United States: European Data Protection Board Provides Clarifications On Territorial Scope Of GDPR

In Short

The Situation: The General Data Protection Regulation has a broad territorial scope and can apply to businesses based outside the European Union.

The Result: The European Data Protection Board has provided important clarifications on the interpretation of GDPR and the criteria to determine its territorial scope.

Looking Ahead: Non-EU based controllers and processors should consider carefully their assessment of whether the GDPR applies to them in light of this draft guidance. If the GDPR applies to a non-EU based controller or processor, they need to designate a representative in the European Union, who will be subject to EU supervision and may be subject to enforcement initiated by the European Union's supervisory authorities.

The European Data Protection Board ("EDPB"), the body consisting of representatives of all national supervisory authorities and the European Data Protection Supervisor in charge of ensuring the consistent application of the General Data Protection Regulation ("GDPR"), recently released draft guidelines ("Guidelines") providing important clarifications on the territorial scope of the regulation. Although still in draft, the Guidelines shed light on a number of important issues and should be taken into account by businesses when assessing the impact of the GDPR on their data processing activities.

The GDPR has a broad territorial scope and applies on the basis of two main criteria: an "establishment" of a controller or processor in the European Union, or "targeting" activities carried out by a controller or processor not established in the European Union in relation to data subjects in the European Union.

Establishment Criterion—Context of Processing Activities

The GDPR applies to processing of personal data carried out in the context of an establishment of a controller or processor in the European Union, regardless of whether or not the processing takes place in the European Union.

In this respect, the Guidelines confirm a broad interpretation of the concept of "establishment" under article 3 of the GDPR. In particular, the EDPB states that: (i) it is not necessary to have a business incorporated in the European Union to be considered as having an EU establishment and (ii) the main criterion is to determine whether there is a real and effective activity exercised through stable arrangements. For example, the stable presence in the European Union of a single employee or agent of a non-EU entity could be sufficient to consider that an entity has an establishment in the European Union. The EDPB also states that the GDPR applies to the processing activities carried out in the context of the EU establishment, regardless of whether the actual processing is carried out by the EU establishment itself. In particular, the application of the GDPR does not require that the processing takes place in the European Union.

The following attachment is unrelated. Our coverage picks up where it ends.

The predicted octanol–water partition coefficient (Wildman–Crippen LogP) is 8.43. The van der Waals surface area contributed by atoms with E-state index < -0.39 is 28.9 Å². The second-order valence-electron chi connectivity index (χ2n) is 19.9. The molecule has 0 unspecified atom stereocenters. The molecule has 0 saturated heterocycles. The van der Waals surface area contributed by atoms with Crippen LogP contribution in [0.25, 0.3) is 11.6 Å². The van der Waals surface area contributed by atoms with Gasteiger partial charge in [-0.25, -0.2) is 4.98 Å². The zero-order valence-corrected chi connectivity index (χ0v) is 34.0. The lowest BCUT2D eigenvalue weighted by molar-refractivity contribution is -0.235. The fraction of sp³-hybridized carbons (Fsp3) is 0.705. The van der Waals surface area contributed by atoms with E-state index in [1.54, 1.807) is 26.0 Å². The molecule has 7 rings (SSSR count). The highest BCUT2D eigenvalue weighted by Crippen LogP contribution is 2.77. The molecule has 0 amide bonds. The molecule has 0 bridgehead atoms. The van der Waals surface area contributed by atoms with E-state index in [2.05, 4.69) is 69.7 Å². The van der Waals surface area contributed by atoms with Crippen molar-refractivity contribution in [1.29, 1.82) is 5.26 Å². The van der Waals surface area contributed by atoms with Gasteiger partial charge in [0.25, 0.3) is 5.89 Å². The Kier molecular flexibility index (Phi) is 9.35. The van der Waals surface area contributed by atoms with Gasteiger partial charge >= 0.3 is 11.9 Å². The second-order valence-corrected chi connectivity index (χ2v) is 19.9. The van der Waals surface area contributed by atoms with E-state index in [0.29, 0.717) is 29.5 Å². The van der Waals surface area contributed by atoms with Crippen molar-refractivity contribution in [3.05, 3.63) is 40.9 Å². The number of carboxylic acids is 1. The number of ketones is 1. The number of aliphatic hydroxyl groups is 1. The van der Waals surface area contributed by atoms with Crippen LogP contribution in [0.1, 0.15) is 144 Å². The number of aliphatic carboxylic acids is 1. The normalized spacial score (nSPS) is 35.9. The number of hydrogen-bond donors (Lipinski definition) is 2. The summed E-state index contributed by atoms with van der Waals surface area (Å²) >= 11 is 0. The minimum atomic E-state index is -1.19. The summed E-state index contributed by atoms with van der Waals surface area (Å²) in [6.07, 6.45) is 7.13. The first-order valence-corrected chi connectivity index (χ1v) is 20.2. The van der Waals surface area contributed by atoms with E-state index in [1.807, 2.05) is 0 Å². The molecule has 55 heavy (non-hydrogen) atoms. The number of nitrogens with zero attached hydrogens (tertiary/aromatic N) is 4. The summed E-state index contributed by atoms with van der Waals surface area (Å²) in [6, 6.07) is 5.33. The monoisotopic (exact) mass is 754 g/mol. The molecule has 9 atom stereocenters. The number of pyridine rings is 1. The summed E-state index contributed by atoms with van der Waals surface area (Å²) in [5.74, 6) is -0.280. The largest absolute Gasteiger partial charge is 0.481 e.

Most importantly, the EDPB clarifies that the "establishment criterion" should be applied separately to each of the controller and processor. This statement is particularly important as it implies that a controller established outside of the European Union will not be subject to the GDPR on the sole basis that it uses a processor located in the European Union. Conversely, a data processor established outside of the European Union and acting for an EU-based customer will not be subject to the GDPR solely because its customer is based in the European Union—however, that processor will in practice be bound by a number of contractual obligations imposed by the controller as part of its own compliance with the GDPR.

This pragmatic approach by the EDPB will be a relief both for non-EU businesses using EU-based service providers, and for non-EU based service providers acting for EU customers, as it implies that such non-EU based businesses will not systematically be subject to the GDPR.

Targeting Criterion—Offering Goods and Services, and Monitoring Behavior

In addition to the "establishment criterion," the application of the GDPR to controllers and processors is also triggered when a "targeting criterion" applies, i.e., where the processing of personal data relates to: (i) the offering of products or services to data subjects in the European Union, or (ii) the monitoring of the behavior in the European Union of the data subjects.